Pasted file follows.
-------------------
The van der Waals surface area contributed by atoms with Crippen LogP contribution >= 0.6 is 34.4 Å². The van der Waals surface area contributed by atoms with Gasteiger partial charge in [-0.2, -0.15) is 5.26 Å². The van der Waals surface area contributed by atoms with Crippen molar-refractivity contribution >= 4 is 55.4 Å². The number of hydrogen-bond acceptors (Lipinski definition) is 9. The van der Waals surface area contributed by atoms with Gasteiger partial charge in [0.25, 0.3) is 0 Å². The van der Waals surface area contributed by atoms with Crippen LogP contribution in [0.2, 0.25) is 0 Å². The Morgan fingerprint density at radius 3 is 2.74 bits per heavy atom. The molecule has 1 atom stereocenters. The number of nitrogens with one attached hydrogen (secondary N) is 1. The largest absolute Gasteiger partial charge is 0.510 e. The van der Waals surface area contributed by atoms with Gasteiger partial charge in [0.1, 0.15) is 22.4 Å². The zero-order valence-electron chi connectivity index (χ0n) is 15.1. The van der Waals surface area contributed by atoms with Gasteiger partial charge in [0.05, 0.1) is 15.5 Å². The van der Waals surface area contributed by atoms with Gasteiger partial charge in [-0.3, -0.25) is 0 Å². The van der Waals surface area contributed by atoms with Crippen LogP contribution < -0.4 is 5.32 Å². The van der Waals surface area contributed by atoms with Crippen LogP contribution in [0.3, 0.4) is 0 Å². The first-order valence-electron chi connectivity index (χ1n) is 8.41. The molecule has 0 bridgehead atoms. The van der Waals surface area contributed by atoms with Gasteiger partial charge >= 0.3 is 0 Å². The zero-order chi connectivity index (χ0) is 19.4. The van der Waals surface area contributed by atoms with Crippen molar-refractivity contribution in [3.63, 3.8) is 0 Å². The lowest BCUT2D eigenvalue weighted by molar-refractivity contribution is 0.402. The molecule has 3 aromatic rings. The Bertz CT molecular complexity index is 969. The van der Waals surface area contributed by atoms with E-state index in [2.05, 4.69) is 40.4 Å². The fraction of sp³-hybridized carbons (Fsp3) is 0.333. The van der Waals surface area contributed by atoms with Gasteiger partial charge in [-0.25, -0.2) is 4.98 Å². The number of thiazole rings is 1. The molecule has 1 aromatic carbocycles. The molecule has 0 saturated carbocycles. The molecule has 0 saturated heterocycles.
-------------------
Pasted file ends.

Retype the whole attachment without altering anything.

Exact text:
The van der Waals surface area contributed by atoms with Crippen LogP contribution >= 0.6 is 34.4 Å². The van der Waals surface area contributed by atoms with Gasteiger partial charge in [-0.2, -0.15) is 5.26 Å². The van der Waals surface area contributed by atoms with Crippen molar-refractivity contribution >= 4 is 55.4 Å². The number of hydrogen-bond acceptors (Lipinski definition) is 9. The van der Waals surface area contributed by atoms with Gasteiger partial charge in [0.25, 0.3) is 0 Å². The van der Waals surface area contributed by atoms with Crippen LogP contribution in [0.2, 0.25) is 0 Å². The Morgan fingerprint density at radius 3 is 2.74 bits per heavy atom. The molecule has 1 atom stereocenters. The number of nitrogens with one attached hydrogen (secondary N) is 1. The largest absolute Gasteiger partial charge is 0.510 e. The van der Waals surface area contributed by atoms with Gasteiger partial charge in [0.1, 0.15) is 22.4 Å². The zero-order valence-electron chi connectivity index (χ0n) is 15.1. The van der Waals surface area contributed by atoms with Gasteiger partial charge in [0.05, 0.1) is 15.5 Å². The van der Waals surface area contributed by atoms with Gasteiger partial charge in [-0.3, -0.25) is 0 Å². The van der Waals surface area contributed by atoms with Crippen LogP contribution < -0.4 is 5.32 Å². The van der Waals surface area contributed by atoms with Crippen LogP contribution in [0.3, 0.4) is 0 Å². The first-order valence-electron chi connectivity index (χ1n) is 8.41. The molecule has 0 bridgehead atoms. The van der Waals surface area contributed by atoms with Gasteiger partial charge >= 0.3 is 0 Å². The zero-order chi connectivity index (χ0) is 19.4. The van der Waals surface area contributed by atoms with Crippen molar-refractivity contribution in [3.63, 3.8) is 0 Å². The lowest BCUT2D eigenvalue weighted by molar-refractivity contribution is 0.402. The molecule has 3 aromatic rings. The Bertz CT molecular complexity index is 969. The van der Waals surface area contributed by atoms with E-state index in [2.05, 4.69) is 40.4 Å². The fraction of sp³-hybridized carbons (Fsp3) is 0.333. The van der Waals surface area contributed by atoms with Gasteiger partial charge in [-0.25, -0.2) is 4.98 Å². The number of thiazole rings is 1. The molecule has 1 aromatic carbocycles. The molecule has 0 saturated carbocycles. The molecule has 0 saturated heterocycles.